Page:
• pest-expert.com Blog

What’s‌ ‌the‌ ‌difference‌ ‌between‌ ‌a‌ ‌wasp‌ ‌and‌ ‌a‌ ‌hornet?‌

The terms used to describe wasps and hornets are often confused with each other. Although some believe them to mean the same thing, scientifically they are classed as different species.

Luckily, wasp control products work just as effectively on hornets. The similar nests can be killed using both foam and powder products.

Angry wasp in focus low depth of field green background

Wasps

 

There are over a hundred thousand different types of wasp and new species are still being discovered. But luckily, there are only seven species in the UK. the most common of which is the Common Wasp (Vespula Vulgaris) and the German Wasp (Vespula Germanica), mostly found nesting in trees, cavities, walls and buildings.

Wasps make their nests out of wood pulp, and actually invented paper. Wasps make their nests by chewing small pieces of wood which they spit out to make the walls of the nest.

Wasps can sting more than once but generally will not sting unless they are provoked. Wasps are more aggressive around their nest, when gathering food or when the temperature is very high. The temperature inside a wasp nest is generally ten degrees higher than outside, so on days between 25-30°C wasps are at their least patient.

Wasps are easy to identify by their distinct body shape and black and yellow markings.

Hornets

 

Hornets are a sub-species of wasp and are generally a little rounder and fatter than the common wasp. Although they nest in the same way, hornets are generally much less aggressive than wasps, especially when unprovoked.

Hornet stings are more painful than wasp stings, however, due to chemicals in their venom. The easiest way to distinguish a hornet from a wasp is by the lack of black markings. Generally, hornets have brown bodies with white or yellow markings.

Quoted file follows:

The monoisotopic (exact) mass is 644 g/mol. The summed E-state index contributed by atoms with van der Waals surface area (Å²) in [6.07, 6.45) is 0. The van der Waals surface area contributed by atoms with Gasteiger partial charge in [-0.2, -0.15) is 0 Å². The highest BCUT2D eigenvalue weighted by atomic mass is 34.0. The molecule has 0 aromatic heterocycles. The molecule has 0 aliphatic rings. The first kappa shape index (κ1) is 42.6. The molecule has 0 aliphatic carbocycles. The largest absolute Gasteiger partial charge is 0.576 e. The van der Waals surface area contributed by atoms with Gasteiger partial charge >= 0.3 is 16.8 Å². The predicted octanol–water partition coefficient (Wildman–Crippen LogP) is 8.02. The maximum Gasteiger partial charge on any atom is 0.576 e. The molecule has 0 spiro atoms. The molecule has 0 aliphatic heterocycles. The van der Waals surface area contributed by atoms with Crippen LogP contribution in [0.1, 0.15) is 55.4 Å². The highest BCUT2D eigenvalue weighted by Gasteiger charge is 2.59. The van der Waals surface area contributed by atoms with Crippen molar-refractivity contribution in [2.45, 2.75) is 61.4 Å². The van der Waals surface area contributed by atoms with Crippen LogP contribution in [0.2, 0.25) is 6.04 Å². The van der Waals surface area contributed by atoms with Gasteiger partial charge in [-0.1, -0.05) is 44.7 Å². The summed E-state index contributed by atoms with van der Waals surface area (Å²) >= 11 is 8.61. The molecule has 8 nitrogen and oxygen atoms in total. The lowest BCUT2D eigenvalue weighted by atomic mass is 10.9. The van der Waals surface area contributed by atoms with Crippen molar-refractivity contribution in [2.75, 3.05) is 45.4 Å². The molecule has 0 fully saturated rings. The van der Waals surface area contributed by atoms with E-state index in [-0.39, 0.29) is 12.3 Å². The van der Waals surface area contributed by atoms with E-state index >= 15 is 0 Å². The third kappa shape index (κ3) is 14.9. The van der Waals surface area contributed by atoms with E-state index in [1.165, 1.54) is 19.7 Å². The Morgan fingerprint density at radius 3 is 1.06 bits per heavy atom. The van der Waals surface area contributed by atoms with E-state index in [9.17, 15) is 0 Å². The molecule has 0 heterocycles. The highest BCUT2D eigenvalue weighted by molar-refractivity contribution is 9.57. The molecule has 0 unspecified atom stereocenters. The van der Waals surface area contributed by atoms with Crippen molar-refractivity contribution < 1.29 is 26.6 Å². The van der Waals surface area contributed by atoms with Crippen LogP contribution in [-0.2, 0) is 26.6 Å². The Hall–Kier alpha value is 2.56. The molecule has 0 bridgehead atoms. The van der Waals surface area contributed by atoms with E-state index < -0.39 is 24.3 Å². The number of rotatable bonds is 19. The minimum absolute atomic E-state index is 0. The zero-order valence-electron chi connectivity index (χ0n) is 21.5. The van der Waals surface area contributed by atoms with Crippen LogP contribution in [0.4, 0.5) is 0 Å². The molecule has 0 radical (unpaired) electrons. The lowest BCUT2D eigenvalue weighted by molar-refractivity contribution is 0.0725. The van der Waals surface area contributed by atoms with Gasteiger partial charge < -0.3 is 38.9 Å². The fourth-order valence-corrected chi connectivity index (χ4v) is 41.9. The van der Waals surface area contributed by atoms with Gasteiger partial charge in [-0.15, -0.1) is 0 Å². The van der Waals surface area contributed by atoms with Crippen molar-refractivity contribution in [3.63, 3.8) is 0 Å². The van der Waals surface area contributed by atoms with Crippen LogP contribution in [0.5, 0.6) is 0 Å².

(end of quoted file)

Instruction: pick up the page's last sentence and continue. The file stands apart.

Hornets can grow up to a terrifying 6cm in length!

How to stay in control of wasps and hornets during summer

 

Make sure you don’t have unwanted guests in your garden this summer, using wasp nest killer will kill all the wasps and hornets inside the nest, even the queen.

If the nest is visible and within reach, use a nest spray foam. By spraying this directly onto the nest, it will use active ingredients to effectively kill all the wasps who contact it.

If you cannot see the nest or it is in a hard to reach places such as brickwork or the roof, use a wasp killer powder. This is carried into the nest on the wasp’s bodies and will also work effectively. For best results, using multiple doses of the powder will ensure the entire nest is destroyed.

We always recommend wearing the correct protective equipment when dealing with any pest control, ensuring you have no skin exposed.

Close up image of wasp on flower

What to do if you are attacked by a swarm of wasps or hornets

 

If you are dealing with a wasps nest and haven’t worn the correct protection, wasps can co-ordinate attacks to inflict hundreds of stings on someone in less than a minute.

  • Run away as fast as you can, until reaching shelter; such as a vehicle or building.
  • Don’t jump into water as wasps and hornets will wait for you to come to the surface for air.
  • If you have more than one layer on, pull your top over your head to help protect your face.

If you have been stung multiple times, begin to feel sick or dizzy or even have a slight inclination you may be allergic, seek medical help immediately. As even one wasp sting can be deadly without being treated for people who are seriously allergic.

Are wasps and hornets really so bad?

 

Wasps and hornets are carnivorous, feeding on plant-eating insects such as ants and termites. This helps cut down the population of these pests on our farms. Without wasps, the increased number of other insects would impact food supply, so they do play an important role in balancing the ecosystem, but have no role at your summer BBQ!

Leave a Reply

Your email address will not be published. Required fields are marked *